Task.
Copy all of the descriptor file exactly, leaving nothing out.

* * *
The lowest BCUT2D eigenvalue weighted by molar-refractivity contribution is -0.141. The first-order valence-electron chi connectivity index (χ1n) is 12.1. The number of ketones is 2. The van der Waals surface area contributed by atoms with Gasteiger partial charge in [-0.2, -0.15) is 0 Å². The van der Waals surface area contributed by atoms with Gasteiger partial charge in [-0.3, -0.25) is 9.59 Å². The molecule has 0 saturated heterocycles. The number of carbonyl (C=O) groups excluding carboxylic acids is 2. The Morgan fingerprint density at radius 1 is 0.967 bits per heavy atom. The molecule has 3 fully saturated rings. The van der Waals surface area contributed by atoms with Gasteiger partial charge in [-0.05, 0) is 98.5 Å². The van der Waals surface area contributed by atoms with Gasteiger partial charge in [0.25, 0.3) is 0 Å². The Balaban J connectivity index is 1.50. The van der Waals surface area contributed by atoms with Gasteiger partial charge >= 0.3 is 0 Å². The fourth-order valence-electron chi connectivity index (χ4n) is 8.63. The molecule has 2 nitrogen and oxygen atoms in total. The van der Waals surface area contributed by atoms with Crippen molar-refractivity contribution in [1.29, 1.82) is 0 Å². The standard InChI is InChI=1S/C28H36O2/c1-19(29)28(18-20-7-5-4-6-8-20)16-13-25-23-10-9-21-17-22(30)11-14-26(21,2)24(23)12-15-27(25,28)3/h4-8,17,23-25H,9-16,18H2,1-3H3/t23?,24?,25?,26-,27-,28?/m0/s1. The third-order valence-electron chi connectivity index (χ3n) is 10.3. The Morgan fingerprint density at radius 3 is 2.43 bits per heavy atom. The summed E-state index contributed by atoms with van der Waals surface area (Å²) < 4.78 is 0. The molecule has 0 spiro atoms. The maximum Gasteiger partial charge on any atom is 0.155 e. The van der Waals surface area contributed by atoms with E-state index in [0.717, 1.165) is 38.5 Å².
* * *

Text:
The lowest BCUT2D eigenvalue weighted by molar-refractivity contribution is -0.141. The first-order valence-electron chi connectivity index (χ1n) is 12.1. The number of ketones is 2. The van der Waals surface area contributed by atoms with Gasteiger partial charge in [-0.2, -0.15) is 0 Å². The van der Waals surface area contributed by atoms with Gasteiger partial charge in [-0.3, -0.25) is 9.59 Å². The molecule has 0 saturated heterocycles. The number of carbonyl (C=O) groups excluding carboxylic acids is 2. The Morgan fingerprint density at radius 1 is 0.967 bits per heavy atom. The molecule has 3 fully saturated rings. The van der Waals surface area contributed by atoms with Gasteiger partial charge in [-0.05, 0) is 98.5 Å². The van der Waals surface area contributed by atoms with Gasteiger partial charge in [0.25, 0.3) is 0 Å². The Balaban J connectivity index is 1.50. The van der Waals surface area contributed by atoms with Gasteiger partial charge >= 0.3 is 0 Å². The fourth-order valence-electron chi connectivity index (χ4n) is 8.63. The molecule has 2 nitrogen and oxygen atoms in total. The van der Waals surface area contributed by atoms with Crippen molar-refractivity contribution in [1.29, 1.82) is 0 Å². The standard InChI is InChI=1S/C28H36O2/c1-19(29)28(18-20-7-5-4-6-8-20)16-13-25-23-10-9-21-17-22(30)11-14-26(21,2)24(23)12-15-27(25,28)3/h4-8,17,23-25H,9-16,18H2,1-3H3/t23?,24?,25?,26-,27-,28?/m0/s1. The third-order valence-electron chi connectivity index (χ3n) is 10.3. The Morgan fingerprint density at radius 3 is 2.43 bits per heavy atom. The summed E-state index contributed by atoms with van der Waals surface area (Å²) < 4.78 is 0. The molecule has 0 spiro atoms. The maximum Gasteiger partial charge on any atom is 0.155 e. The van der Waals surface area contributed by atoms with E-state index in [0.717, 1.165) is 38.5 Å².